Monday, November 15, 2010

Remembering Our Alma Maters…

Posted by Karalyn Watson

Turkish universities are on the rise, and some of their degrees are becoming globally recognized and accepted. In a recent ranking by the Times Higher Education of London, two Turkish universities made it onto the Top 200 World Universities list—Bilkent University at #112 and Middle East Technical University at #183.

On the other hand, the top five schools in this ranking were U.S. schools. One reason for this is that U.S. higher education institutions are being lifted up and forward by grateful and loyal alumni. Compare universities and colleges in the United States—which receive huge support—to Turkish ones that do not, and it becomes clear why U.S. schools usually rank on top. It’s no coincidence that U.S. universities also have the highest alumni giving rates. In 2009, Harvard and Stanford each received over $600 million in alumni donations. The alumni and friends of these schools are investing back into their institutions, allowing them to build new facilities, conduct advanced research, hire qualified professors, and purchase the best equipment, all making them world-class.

Some Turkish alumni ask: why should I give back to my alma mater? One answer is to make them world-class. Generosity abounds in Turkish culture. Giving to those in need, or to friends and family, is second nature to anyone from Anatolia. Yet, despite this culture of giving to one another, Turkish alumni do not have a philanthropic tradition toward institutions. This is especially evident in the level of philanthropy for higher education. Another reason to give is that we want our universities to improve and keep Turkey’s brightest minds in country. It is also vital to provide these Turkish schools with support so our hard-earned degrees can become stronger and more valuable on our CVs.

Additionally, we should give back out of gratitude for what was given freely to us—either from the school itself or from our parents who paid for it. This is a way of expressing our thankfulness.

It is important to understand why Turkish alumni may hesitate to donate back to their institutions, while on the other hand they may donate easily to a foundation such as Kızılay or Turk Hava Kurumu at Kurban Bayramı. One reason can be the perception that the universities are rich – that they don’t need money. Another obstacle is, due to past incidents in society, there tends to be a mistrust of authorities and funding. Lastly, in Turkey there is often a lack of the university “spirit” that is found on American campuses. Turkish universities are often missing the mascots, theme songs, insignia clothing, and other essentials that can contribute to school spirit and bond people into a community.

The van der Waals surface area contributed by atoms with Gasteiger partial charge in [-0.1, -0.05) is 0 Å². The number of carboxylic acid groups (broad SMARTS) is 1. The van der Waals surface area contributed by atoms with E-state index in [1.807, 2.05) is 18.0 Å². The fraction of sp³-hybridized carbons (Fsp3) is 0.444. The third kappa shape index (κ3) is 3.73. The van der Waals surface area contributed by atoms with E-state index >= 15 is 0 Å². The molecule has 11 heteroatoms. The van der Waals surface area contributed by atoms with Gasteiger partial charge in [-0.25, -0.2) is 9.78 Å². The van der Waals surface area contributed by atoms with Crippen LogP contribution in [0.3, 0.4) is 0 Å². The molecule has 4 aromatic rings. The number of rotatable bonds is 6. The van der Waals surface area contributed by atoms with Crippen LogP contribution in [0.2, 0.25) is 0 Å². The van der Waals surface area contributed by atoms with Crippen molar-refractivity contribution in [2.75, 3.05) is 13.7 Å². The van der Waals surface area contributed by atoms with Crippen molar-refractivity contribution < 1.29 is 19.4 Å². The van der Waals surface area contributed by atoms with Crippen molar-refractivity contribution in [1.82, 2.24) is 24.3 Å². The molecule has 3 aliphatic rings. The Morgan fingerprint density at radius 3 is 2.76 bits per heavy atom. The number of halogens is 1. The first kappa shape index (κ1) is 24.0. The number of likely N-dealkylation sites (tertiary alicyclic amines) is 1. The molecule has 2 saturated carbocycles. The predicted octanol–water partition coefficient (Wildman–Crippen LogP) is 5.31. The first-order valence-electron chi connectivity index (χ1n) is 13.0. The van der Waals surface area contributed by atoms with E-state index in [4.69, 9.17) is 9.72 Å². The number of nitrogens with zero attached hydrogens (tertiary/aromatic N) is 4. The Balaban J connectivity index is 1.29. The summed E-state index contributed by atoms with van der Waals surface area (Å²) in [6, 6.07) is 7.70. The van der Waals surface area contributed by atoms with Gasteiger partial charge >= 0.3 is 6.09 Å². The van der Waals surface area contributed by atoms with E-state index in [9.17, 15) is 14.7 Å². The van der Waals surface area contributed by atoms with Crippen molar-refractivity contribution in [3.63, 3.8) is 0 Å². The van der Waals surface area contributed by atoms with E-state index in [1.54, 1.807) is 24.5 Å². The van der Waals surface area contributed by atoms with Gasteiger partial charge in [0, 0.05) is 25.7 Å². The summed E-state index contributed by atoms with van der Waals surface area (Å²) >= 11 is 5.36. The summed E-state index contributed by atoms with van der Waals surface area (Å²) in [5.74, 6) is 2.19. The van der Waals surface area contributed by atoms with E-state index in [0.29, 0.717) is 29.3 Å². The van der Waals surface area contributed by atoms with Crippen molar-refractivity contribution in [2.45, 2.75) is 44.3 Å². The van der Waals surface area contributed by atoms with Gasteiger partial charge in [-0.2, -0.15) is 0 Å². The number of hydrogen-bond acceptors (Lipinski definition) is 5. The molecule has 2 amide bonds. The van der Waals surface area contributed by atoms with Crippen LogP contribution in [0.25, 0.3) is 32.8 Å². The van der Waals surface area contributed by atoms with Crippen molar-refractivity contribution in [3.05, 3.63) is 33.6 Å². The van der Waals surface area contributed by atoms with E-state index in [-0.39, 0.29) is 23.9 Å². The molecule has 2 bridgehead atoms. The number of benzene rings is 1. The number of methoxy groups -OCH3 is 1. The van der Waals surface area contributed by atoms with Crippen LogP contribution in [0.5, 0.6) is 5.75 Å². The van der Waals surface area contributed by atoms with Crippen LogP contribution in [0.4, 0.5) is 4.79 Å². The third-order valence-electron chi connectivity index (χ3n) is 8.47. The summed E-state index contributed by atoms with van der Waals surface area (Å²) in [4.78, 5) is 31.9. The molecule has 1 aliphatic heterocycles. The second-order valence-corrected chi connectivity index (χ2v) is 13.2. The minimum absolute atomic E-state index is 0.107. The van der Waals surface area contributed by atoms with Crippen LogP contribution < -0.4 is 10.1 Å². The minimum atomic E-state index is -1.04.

These obstacles can be overcome, but only with some work. School administrations could share budgetary needs with alumni and friends, allowing them to see the areas where increased funding could help the school improve. Second, the university can help by being transparent about how funds are used and staying accountable to the alumni donors. We must also cultivate a better school spirit while alumni are still students, giving them the feeling of a university family, and not just a place one attends for four years.

Lastly, the school should work through its alumni office to stay in touch with students after they graduate, keeping and updating their contact data and communicating regularly.

If alumni give back significantly to their Turkish universities, Turkey’s higher education outlook would brighten. We could decrease brain drain, improve the strength of our degrees, and watch our alma maters rise to world-class levels.
Investigate what your university is doing in philanthropy. Find out if there’s a way to give back. Start small—just $50 or $100 at first could make a big difference and help familiarize you with giving back in the future.

Karalyn Watson earned her B.A. in Journalism at the University of North Carolina - Chapel Hill, then her masters degree in 2007 in International Relations at Bilkent University, Ankara. Since then, she has been working for Bilkent in the U.S. as the Alumni Relations and Development Director for their North America branch. There are roughly 1,200 Bilkent alumni spread across the U.S. and Canada. She is in the process of also expanding the program to the United Kingdom.

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